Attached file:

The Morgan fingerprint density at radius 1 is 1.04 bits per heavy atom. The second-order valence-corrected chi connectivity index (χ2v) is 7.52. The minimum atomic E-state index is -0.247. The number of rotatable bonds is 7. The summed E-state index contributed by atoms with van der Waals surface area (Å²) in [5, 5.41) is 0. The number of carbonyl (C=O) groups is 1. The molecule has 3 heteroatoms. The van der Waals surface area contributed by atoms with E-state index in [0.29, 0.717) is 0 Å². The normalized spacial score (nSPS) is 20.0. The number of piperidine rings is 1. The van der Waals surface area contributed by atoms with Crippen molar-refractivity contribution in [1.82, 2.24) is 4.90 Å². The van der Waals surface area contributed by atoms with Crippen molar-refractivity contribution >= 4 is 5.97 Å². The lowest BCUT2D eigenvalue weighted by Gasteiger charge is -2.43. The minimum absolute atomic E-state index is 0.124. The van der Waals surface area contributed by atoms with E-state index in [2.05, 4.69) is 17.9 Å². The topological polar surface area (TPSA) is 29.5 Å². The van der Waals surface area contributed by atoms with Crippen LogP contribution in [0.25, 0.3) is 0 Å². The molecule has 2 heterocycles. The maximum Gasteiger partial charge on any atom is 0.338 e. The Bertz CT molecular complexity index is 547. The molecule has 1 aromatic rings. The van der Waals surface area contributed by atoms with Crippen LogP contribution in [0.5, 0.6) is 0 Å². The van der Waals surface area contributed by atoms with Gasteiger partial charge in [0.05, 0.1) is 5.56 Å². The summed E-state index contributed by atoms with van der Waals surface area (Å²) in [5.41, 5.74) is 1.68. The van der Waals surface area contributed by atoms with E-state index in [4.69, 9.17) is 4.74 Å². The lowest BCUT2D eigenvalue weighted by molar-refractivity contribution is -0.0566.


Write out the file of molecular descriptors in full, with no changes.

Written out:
The Morgan fingerprint density at radius 1 is 1.04 bits per heavy atom. The second-order valence-corrected chi connectivity index (χ2v) is 7.52. The minimum atomic E-state index is -0.247. The number of rotatable bonds is 7. The summed E-state index contributed by atoms with van der Waals surface area (Å²) in [5, 5.41) is 0. The number of carbonyl (C=O) groups is 1. The molecule has 3 heteroatoms. The van der Waals surface area contributed by atoms with E-state index in [0.29, 0.717) is 0 Å². The normalized spacial score (nSPS) is 20.0. The number of piperidine rings is 1. The van der Waals surface area contributed by atoms with Crippen molar-refractivity contribution in [1.82, 2.24) is 4.90 Å². The van der Waals surface area contributed by atoms with Crippen molar-refractivity contribution >= 4 is 5.97 Å². The lowest BCUT2D eigenvalue weighted by Gasteiger charge is -2.43. The minimum absolute atomic E-state index is 0.124. The van der Waals surface area contributed by atoms with E-state index in [2.05, 4.69) is 17.9 Å². The topological polar surface area (TPSA) is 29.5 Å². The van der Waals surface area contributed by atoms with Crippen LogP contribution in [0.25, 0.3) is 0 Å². The molecule has 2 heterocycles. The maximum Gasteiger partial charge on any atom is 0.338 e. The Bertz CT molecular complexity index is 547. The molecule has 1 aromatic rings. The van der Waals surface area contributed by atoms with Crippen LogP contribution in [0.5, 0.6) is 0 Å². The van der Waals surface area contributed by atoms with Gasteiger partial charge in [0.05, 0.1) is 5.56 Å². The summed E-state index contributed by atoms with van der Waals surface area (Å²) in [5.41, 5.74) is 1.68. The van der Waals surface area contributed by atoms with E-state index in [4.69, 9.17) is 4.74 Å². The lowest BCUT2D eigenvalue weighted by molar-refractivity contribution is -0.0566.